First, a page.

No matter how rough things are right now, the relationship – and the season – can be saved. My advice is to go celebrate the holiday. Duck out of work early (Cubs and Diamondback fans, call in sick since you have an afternoon game), have a nice dinner together (hot dogs and peanuts are traditional, but modern classics such as the Braves’ “Hammer” [fried chicken, bacon, pepper jack cheese, and pecan maple mayo sandwhiches with waffles as the “bread”], the Dodgers’ two pound “Victory Knot” pretzel, or the Brewers’ “Pulled Pork Parfait” [pulled pork and mashed potatoes in a parfait-style cup] are all acceptable alternatives*), and talk out your problems scream yourself hoarse cheering.

* All foods listed here are courtesy of Buzzfeed. If you suspect that stadium concessions are designed to kill the fans, you just might be right.

Exception: Yankees fans are hereby advised that your (spit) team’s current 30-22 record is entirely unacceptable. My advice for you is to swing by the stadium, buy two “Sliders Family Meal Deals” (five sliders and a pound of french fries served in a plastic bucket), and arrange to have one delivered to your favorite player in the dugout. Take the second one home, turn off the lights, and eat it by yourself, alone in the dark. (Red Sox: you’re safe as long as you stay at least one game ahead of the Yankees, but remember the stricture that all teams must do at least one game worse than the Mariners this year…)

2 thoughts on “Happy Valentine’s Day

  1. Oddly, we seem to differ on our definition of the term, “Our Team”. This amounts to lamentable imprecision in a writer with a tech background. See to it.
    Oh, and, by definition, no piece written in any medium on Baseball can be “numbers heavy”. It is, as the cliche has it, a game of numbers, from three strikes to the holy 162. Personally, I find the recounting (interesting word, now I look at it) of numbers soothing, almost meditative- until the All Star Game, after which the numbers become either cheering or depressing, depending. -B.


    • You’re partly right about “Our Team”. I did define the term as “Seattle Mariners” in the original “Happy New Year” post, but I neglected to repeat that information in this post for the benefit of those who have either not read the original or forgotten it. I’ll do better next time.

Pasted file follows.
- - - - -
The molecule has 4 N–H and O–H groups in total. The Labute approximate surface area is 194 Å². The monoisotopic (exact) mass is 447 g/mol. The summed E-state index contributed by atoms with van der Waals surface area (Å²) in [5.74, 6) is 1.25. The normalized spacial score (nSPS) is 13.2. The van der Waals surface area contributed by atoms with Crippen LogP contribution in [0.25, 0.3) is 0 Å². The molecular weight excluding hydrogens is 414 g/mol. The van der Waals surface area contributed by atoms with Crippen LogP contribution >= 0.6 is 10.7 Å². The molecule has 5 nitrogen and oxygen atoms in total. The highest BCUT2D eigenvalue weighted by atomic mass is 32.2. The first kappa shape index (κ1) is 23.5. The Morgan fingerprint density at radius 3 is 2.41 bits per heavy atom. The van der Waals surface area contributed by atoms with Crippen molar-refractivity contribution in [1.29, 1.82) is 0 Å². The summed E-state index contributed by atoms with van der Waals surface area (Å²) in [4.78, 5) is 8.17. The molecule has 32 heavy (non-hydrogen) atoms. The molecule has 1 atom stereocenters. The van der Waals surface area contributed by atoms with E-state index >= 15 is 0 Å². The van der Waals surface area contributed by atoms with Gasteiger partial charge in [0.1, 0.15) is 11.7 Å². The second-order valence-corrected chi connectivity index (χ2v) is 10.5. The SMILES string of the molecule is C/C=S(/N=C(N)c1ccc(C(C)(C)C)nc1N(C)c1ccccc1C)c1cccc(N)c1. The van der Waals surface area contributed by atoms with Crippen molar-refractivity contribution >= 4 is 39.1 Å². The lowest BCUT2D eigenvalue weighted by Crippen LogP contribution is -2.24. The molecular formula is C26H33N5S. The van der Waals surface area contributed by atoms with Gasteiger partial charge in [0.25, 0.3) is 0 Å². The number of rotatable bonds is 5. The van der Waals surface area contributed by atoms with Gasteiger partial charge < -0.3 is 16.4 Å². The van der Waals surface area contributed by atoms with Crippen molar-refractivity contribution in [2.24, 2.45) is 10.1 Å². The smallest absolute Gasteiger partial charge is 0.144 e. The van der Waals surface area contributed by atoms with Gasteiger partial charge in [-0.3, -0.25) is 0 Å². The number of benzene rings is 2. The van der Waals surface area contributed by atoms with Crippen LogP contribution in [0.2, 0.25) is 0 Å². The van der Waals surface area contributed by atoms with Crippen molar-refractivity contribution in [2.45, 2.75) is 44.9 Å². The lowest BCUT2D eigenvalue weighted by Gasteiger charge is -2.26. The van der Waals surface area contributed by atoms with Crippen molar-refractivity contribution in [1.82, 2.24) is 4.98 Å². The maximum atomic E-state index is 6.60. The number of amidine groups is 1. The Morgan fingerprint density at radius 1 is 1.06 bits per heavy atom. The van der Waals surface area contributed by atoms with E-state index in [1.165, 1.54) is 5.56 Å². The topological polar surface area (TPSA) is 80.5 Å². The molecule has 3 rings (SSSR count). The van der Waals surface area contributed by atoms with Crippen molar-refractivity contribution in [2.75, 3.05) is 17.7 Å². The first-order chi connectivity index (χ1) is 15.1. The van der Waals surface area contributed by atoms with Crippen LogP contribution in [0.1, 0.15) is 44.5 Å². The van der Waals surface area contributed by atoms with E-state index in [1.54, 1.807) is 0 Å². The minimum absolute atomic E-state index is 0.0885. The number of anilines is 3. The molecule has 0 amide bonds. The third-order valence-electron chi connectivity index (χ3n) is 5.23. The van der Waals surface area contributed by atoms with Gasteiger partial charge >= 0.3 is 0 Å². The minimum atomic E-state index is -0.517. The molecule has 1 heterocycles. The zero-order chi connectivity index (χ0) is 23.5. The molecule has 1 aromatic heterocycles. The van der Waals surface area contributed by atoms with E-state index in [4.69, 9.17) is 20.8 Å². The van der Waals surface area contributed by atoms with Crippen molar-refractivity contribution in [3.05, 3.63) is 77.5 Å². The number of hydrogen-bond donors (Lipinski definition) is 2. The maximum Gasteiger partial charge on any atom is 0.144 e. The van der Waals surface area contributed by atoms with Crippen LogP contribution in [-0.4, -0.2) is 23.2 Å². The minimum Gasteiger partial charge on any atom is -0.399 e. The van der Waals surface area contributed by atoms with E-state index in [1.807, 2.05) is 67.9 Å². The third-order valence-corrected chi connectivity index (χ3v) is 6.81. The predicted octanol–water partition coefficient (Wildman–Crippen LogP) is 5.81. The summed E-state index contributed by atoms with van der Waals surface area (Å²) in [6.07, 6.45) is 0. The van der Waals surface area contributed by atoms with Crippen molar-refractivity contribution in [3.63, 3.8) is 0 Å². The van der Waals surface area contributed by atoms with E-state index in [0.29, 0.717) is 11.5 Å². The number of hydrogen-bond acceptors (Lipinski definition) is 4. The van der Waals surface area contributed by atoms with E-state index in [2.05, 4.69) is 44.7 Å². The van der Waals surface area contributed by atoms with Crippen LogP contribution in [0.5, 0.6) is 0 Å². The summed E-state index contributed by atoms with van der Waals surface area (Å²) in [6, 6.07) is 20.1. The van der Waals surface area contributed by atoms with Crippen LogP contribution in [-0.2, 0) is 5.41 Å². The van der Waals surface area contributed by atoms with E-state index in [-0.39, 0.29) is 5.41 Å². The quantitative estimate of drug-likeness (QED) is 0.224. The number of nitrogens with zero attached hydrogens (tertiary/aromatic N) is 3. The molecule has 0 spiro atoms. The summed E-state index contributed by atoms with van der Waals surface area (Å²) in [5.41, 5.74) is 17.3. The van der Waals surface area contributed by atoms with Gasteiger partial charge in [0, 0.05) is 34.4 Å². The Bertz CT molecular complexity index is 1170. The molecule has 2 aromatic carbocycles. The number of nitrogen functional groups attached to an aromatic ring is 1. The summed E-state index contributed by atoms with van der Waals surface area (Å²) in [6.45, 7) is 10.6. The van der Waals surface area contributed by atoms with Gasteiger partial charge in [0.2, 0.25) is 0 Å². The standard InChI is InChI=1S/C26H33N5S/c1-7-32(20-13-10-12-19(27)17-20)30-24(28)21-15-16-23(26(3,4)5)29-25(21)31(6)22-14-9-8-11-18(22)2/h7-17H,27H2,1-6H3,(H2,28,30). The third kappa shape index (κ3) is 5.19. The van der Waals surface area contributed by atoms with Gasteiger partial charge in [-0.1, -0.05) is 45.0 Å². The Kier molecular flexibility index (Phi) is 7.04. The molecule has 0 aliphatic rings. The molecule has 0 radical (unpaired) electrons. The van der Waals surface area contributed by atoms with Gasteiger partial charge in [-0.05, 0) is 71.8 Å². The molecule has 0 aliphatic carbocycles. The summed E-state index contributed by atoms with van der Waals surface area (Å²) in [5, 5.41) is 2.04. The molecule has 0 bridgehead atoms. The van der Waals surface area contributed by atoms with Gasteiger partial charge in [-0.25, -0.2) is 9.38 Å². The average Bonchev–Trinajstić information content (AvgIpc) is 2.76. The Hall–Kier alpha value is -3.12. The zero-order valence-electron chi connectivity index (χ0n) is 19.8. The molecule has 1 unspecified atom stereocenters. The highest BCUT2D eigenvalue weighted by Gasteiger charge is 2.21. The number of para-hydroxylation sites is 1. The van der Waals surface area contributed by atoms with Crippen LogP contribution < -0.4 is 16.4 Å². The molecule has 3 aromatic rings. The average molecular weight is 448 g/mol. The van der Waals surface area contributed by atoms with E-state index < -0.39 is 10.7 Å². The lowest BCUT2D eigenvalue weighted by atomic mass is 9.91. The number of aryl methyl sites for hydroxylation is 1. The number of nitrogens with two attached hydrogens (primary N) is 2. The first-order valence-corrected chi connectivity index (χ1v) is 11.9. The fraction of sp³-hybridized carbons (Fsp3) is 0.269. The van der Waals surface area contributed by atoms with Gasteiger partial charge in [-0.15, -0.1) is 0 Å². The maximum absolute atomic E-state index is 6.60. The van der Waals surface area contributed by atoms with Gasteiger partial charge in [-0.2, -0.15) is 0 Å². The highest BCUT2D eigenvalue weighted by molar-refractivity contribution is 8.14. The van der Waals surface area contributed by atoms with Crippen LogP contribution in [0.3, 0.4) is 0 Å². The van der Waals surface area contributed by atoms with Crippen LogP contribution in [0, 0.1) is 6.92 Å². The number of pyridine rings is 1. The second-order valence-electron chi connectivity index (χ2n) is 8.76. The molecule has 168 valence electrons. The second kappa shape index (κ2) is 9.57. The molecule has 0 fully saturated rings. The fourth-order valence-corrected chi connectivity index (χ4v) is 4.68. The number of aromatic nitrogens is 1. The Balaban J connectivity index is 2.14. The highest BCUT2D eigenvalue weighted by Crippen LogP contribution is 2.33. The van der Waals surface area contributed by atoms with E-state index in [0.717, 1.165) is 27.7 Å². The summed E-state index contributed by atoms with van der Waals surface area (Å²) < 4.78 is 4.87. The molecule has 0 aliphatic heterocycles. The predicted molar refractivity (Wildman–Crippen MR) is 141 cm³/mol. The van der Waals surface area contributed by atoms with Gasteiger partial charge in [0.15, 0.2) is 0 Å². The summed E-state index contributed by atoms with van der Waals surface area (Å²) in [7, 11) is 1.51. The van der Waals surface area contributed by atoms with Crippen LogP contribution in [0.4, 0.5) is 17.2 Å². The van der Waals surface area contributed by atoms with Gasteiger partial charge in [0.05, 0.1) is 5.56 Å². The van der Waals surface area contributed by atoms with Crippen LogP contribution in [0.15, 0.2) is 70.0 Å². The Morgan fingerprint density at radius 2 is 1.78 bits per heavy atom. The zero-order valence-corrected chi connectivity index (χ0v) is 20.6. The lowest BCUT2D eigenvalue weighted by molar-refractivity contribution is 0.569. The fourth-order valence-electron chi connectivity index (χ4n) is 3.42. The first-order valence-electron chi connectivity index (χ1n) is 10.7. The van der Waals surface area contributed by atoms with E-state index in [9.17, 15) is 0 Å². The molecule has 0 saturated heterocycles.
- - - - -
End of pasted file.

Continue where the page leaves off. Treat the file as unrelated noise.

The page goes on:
I think the core concept applies regardless of any individual’s definition, though. More concisely, this is the time of hear when you take stock of where the team is, start giving up on the “small sample size” excuse, and start looking for new narratives for the next chunk of the season. Scheduling the “natural rivals” games this week was genius on the part of the leagues (For the uninitiated, the “natural rivals” are those teams that are (a) in opposite leagues and (b) physically close together. Examples include the two New York teams, the two Chicago teams, and Oakland/San Francisco. “Physically close” is a slippery notion, though. It also includes Toronto/Atlanta (950 miles), Arizona (Phoenix)/Texas (Arlington) (1050 miles), and Seattle/San Diego (1250 miles). End of digression.) as it gave the sportswriters a whole set of stories that wrote themselves.

      Agreed on the question of numbers, but given that more than half of the readers of the blog are heretics (aka non-fans), it seemed advisable to keep them to a minimum. Note that I did *not* include the actual formula for expected wins based on runs scored/allowed.

      Won/loss percentage is the only number I find depressing or cheering until about mid-August, at which point I start digging into the other numbers, looking for ones to be cheerful about. But that’s probably just me.